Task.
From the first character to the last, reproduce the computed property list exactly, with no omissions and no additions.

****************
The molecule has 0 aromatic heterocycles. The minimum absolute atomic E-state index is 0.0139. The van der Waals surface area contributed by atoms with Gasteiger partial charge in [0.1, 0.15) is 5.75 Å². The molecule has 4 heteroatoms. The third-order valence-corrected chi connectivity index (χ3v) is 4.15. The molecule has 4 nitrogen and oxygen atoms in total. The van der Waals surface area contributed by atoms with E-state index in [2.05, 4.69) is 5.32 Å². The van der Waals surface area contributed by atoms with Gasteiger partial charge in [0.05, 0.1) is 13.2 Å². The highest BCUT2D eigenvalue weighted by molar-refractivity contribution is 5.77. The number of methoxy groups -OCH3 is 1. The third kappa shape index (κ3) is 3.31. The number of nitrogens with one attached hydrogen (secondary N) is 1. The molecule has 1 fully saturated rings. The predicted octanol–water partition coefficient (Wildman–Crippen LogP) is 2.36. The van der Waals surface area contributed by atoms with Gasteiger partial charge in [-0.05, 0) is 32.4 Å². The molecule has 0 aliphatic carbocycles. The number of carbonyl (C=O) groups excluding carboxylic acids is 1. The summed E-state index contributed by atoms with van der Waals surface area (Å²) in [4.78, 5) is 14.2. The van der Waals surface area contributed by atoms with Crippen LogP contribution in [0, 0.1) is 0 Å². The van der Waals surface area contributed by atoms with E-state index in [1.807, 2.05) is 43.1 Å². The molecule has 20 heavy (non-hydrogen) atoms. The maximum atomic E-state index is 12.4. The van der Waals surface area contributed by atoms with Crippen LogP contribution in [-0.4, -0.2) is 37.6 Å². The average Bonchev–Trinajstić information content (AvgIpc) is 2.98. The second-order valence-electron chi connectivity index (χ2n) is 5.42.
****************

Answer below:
The molecule has 0 aromatic heterocycles. The minimum absolute atomic E-state index is 0.0139. The van der Waals surface area contributed by atoms with Gasteiger partial charge in [0.1, 0.15) is 5.75 Å². The molecule has 4 heteroatoms. The third-order valence-corrected chi connectivity index (χ3v) is 4.15. The molecule has 4 nitrogen and oxygen atoms in total. The van der Waals surface area contributed by atoms with E-state index in [2.05, 4.69) is 5.32 Å². The van der Waals surface area contributed by atoms with Gasteiger partial charge in [0.05, 0.1) is 13.2 Å². The highest BCUT2D eigenvalue weighted by molar-refractivity contribution is 5.77. The number of methoxy groups -OCH3 is 1. The third kappa shape index (κ3) is 3.31. The number of nitrogens with one attached hydrogen (secondary N) is 1. The molecule has 1 fully saturated rings. The predicted octanol–water partition coefficient (Wildman–Crippen LogP) is 2.36. The van der Waals surface area contributed by atoms with Gasteiger partial charge in [-0.05, 0) is 32.4 Å². The molecule has 0 aliphatic carbocycles. The number of carbonyl (C=O) groups excluding carboxylic acids is 1. The summed E-state index contributed by atoms with van der Waals surface area (Å²) in [4.78, 5) is 14.2. The van der Waals surface area contributed by atoms with Crippen LogP contribution in [0, 0.1) is 0 Å². The van der Waals surface area contributed by atoms with E-state index in [1.807, 2.05) is 43.1 Å². The molecule has 20 heavy (non-hydrogen) atoms. The maximum atomic E-state index is 12.4. The van der Waals surface area contributed by atoms with Crippen LogP contribution in [-0.4, -0.2) is 37.6 Å². The average Bonchev–Trinajstić information content (AvgIpc) is 2.98. The second-order valence-electron chi connectivity index (χ2n) is 5.42.